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Dublin: 10 °C Wednesday 16 October, 2019
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Misfiring Ireland shake off Gibraltar and tough conditions to start Euro campaign with a win

A banner critical of John Delaney appeared among the Irish fans as the road to Euro 2020 began with a win.

Image: Ryan Byrne/INPHO

Gibraltar 0

Republic of Ireland 1

Gavin Cooney reports from Victoria Stadium, Gibraltar 

IF THIS BECOMES an Irish football resurrection under Mick McCarthy, let the records show that the Rock didn’t roll over by itself. 

The hosts defended doughtily, spending the first half with their backs to the Rock, flooding numbers around their own plastic Alamo before they were eventually undone by Jeff Hendrick’s first Irish goal since 2016.

While Gibraltar defended well, Ireland’s attack was slow and laboured and attempts to switch play for James McClean perished amid fierce and entirely random bursts of insolent wind. 

Even allowing for the conditions, Ireland showed they have yet to shake off the problems that afflicted their attack in 2018, although David McGoldrick presence made a mockery of his latter-era exile under Martin O’Neill.

Playing behind Sean Maguire, he was a lithe and physical presence all evening, but the goal came from his first opportunity to stand an opposition defender up. 

Finding space between the right-hand side of the Gibraltar defence, Conour Hourihane found him the ball. McGoldrick ghosted by a defender and pulled the ball back to Jeff Hendrick, who rolled the ball past Kyle Goldwin.

It was a huge relief for Ireland, who had spent the first-half toiling. Their best scoring actually fell to a Gibraltar defender Goldwin, who celebrated as if he’d saved a penalty. In the World Cup final. Against Spain. In a shootout. 

Ireland’s best outlet was down the right-wing where Doherty and Coleman kept the ball on the ground and combined well, forcing a series of corners from which Ireland looked dangerous.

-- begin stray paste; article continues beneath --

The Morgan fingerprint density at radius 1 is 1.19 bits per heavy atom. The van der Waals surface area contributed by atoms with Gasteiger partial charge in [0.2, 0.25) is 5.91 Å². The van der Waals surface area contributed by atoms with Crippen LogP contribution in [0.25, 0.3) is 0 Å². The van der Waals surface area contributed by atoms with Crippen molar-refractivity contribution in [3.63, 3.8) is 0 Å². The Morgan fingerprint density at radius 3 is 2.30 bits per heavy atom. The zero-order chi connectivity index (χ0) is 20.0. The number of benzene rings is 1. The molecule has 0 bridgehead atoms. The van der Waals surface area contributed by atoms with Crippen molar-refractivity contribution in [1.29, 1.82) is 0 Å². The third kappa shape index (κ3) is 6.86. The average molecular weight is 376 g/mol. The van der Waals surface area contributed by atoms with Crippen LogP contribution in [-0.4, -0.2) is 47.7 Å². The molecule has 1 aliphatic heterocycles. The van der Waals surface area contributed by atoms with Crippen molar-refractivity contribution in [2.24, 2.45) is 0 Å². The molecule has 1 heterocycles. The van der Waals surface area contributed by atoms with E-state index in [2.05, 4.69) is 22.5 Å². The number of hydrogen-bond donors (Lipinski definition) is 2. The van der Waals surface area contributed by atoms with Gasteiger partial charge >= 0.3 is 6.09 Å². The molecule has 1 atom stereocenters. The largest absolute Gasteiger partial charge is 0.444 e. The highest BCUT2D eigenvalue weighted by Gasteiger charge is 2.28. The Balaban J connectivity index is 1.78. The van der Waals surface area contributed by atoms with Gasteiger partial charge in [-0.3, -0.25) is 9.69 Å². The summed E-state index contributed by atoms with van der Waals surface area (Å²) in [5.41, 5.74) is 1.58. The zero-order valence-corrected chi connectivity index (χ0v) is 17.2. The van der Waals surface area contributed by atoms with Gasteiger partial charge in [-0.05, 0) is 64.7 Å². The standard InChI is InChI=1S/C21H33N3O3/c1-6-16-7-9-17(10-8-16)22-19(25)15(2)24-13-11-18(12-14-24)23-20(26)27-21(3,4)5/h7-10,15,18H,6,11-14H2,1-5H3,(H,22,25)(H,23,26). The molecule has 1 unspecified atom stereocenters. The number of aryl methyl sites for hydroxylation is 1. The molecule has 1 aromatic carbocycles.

Conor Hourihane’s deliveries were largely terrific, with Shane Duffy and James McClean inches from connecting at either post on separate occasions. The goal, however, didn’t come. 

Ireland’s frustration by this point was, as usual, best expressed by James McClean, who was booked on the stroke of half-time for a hefty challenge on Lee Casciaro. 

Four minutes into the second half, and that deadlock was finally broken, with Hendrick striking while their opponents were giddy.

Roy Chipolina’s header from a corner was clawed away brilliantly by Randolph: the locals gasped in disbelief; the Irish sighed in relief. Those sighs were as strong as the wind by the time Hendrick wheeled off in celebration.

Gibraltar were far from cowed, and made their numerical superiority in midfield count with a string of neat passes, lacking only an outlet up front. Ireland almost dug them out on this front, however, with sloppy passing handing Cascario a chance he bent narrowly beyond Randolph’s post. 

McCarthy responded by swapping Sean Maguire for Harry Arter, with Robbie Brady also making an early second-half appearance in place of Doherty. 

Gibraltar continued to enjoy plenty of possession, but restricted themselves to shots from distance, hoping that the wind might unsettle Randolph. It didn’t, and he remained an assured presence throughout. 

Shane Duffy and Richard Keogh were also impressive for Ireland, managing to judge the wind whenever it brought down hopeful punts forward. Keogh’s performance was made all the more impressive by the fact he played with a broken hand. 

John Delaney during the game FAI CEO John Delaney watches on. Source: James Crombie/INPHO

Prior to kick-off, a banner critical of FAI CEO John Delaney appeared among the Irish crowd, and it popped up infrequently during the game. Its being moved in line with television cameras toward the end of the game led to a chorus of anti-Delaney chants from the Irish fans. 

Delaney was the last among the dignitaries next to the press box to take his seat before kick-off, making his way down the steps of the stand during the final bars of the Irish anthem. 

The Irish team will travel home with off-the-field noise whipping about their ears as fiercely as the Gibraltar wind. 

It won’t concern Mick McCarthy, however, as he and his players will merely say: Roll on Georgia.

Gibraltar: Kyle Goldwin; Jack Seargeant, Roy Chipolina (captain), Louie Annesley (Adam Priestley 64′), Jayce Olivero; Anthony Hernandez (Alain Pons 78′), Lee Casciaro, Anthony Bardon, Liam Walker, Joseph Chipolina; Tijay De Barr 

Republic of Ireland: Darren Randolph, Seamus Coleman (captain), Shane Duffy, Richard Keogh, Enda Stevens; Matt Doherty (Robbie Brady 56′), Conor Hourihane, Jeff Hendrick, James McClean; David McGoldrick; Sean Maguire (Harry Arter 72′)

Referee: Anastasios Papapetrou

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About the author:

Gavin Cooney

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